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Doing More with Less

December 9, 2010

“Voice from the Trenches” is written by Alex Moore, a freelance writer and the Marketing/Communications Manager for Prellwitz Chilinski Associates.

For those of us who have withstood the recession with jobs and sanity in tact, this season offers much to be thankful for. Many of our firms are busier, or at least more optimistic. And, after months of survival mode, we trench marketers are finally starting to see some payoff: proposals leading to wins, PR initiatives leading to credible new prospects, new collateral being put to use during walk-throughs and interviews. We’re getting our mojo back.

But we’re not necessarily getting our resources back. The marketing machinery may be cranking up, but there are fewer hands turning the gears, fewer dollars to spend on new parts.

So, as we look to the new year with a sense of optimism, we’ll also need to think critically about our capabilities and goals. We’ll need to think about how to do more with less. Here are a few of the strategies I’m considering for 2011:

1) Beefing up the go/no-go checklist

Amazing how a slight uptick in optimism creates a flood of new marketing opportunities—from stacks of new project RFPs to an inbox full of award CFEs.

A comprehensive “go/no-go” checklist for proposals (particularly public RFP advertisements) and awards has always been a great way to zero in on only the opportunities most suitable for your BD/marketing goals. This year, it becomes a must. With a rising tide of potential applications, and increasingly time-strapped teams doing the legwork, it’s essential to pursue only worthy, realistic targets. A critical “go/no go” process will keep you focused on only the most strategic initiatives, and help Principals and BD leaders resist the temptation to chase everything that comes across their desks.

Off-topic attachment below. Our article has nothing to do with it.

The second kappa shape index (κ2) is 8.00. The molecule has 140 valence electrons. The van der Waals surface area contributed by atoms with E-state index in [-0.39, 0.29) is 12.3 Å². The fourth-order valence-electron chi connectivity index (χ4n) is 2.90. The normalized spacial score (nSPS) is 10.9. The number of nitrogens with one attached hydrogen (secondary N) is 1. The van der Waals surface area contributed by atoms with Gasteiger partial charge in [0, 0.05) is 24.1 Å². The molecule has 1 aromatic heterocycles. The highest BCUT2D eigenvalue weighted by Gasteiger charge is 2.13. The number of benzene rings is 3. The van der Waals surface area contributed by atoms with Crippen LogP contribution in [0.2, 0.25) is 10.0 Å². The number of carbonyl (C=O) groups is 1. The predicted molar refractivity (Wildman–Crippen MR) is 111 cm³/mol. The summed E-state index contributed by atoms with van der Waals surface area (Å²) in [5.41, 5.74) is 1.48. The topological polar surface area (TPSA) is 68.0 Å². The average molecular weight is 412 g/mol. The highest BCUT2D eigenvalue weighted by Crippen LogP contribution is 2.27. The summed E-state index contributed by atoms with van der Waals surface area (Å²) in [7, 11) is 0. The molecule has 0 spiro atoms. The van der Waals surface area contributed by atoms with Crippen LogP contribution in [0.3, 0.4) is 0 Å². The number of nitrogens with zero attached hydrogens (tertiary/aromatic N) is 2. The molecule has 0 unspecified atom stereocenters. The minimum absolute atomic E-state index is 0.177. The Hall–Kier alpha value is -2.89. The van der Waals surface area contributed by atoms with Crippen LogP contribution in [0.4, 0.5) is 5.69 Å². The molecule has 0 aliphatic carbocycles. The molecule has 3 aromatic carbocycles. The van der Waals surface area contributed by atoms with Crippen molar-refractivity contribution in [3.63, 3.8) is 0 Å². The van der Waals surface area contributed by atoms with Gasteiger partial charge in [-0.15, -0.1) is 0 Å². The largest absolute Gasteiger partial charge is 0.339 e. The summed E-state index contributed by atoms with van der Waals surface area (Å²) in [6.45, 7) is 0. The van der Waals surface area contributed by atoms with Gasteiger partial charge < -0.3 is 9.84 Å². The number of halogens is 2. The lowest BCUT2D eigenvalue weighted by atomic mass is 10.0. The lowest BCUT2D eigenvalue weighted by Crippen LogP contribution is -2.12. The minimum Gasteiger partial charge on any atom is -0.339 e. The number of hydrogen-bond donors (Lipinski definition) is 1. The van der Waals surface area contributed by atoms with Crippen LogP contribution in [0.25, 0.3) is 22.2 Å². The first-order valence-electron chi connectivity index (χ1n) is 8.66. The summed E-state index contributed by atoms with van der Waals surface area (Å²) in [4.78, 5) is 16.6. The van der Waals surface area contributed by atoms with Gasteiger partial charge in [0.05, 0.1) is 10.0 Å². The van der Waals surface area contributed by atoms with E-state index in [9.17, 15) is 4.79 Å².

2) Charting out “What’s Working/What Isn’t”

Many of us have been working with reduced resources for over a year now—a long enough period to draw some conclusions about our new, leaner marketing environment. One strategy I use is to create two columns on a sheet of paper with simple headings — “working/not working” – and brainstorm away. The conclusions can help form the basis of constructive suggestions for a manager or Principal.

3) Mining In-House Resources

After the year we’ve been through, it’s natural to be thankful just to have a job and to go with the flow. But what if the flow turns into a flash flood? There’s nothing wrong with knowing your limits and asking for help when needed. Many time-intensive marketing tasks—proposals, graphic design, brochure packaging and printing—can be performed, at least in part, by non-marketing professionals. Enlisting other folks within the firm to lend a hand will help streamline your department without compromising your products.

Remember, in today’s economy, we’re all pretty much in the same boat. Marketing departments are just the tip of the iceberg in an industry-wide shift. Whether it’s keeping projects properly staffed despite fewer technical resources or lowering fees to try to win a competitive job, firms are climbing out of the recession to face new questions about business efficiency. That shared experience creates a great opportunity for dialog. Make your voice heard as your firm, and your marketing department, plans for 2011.

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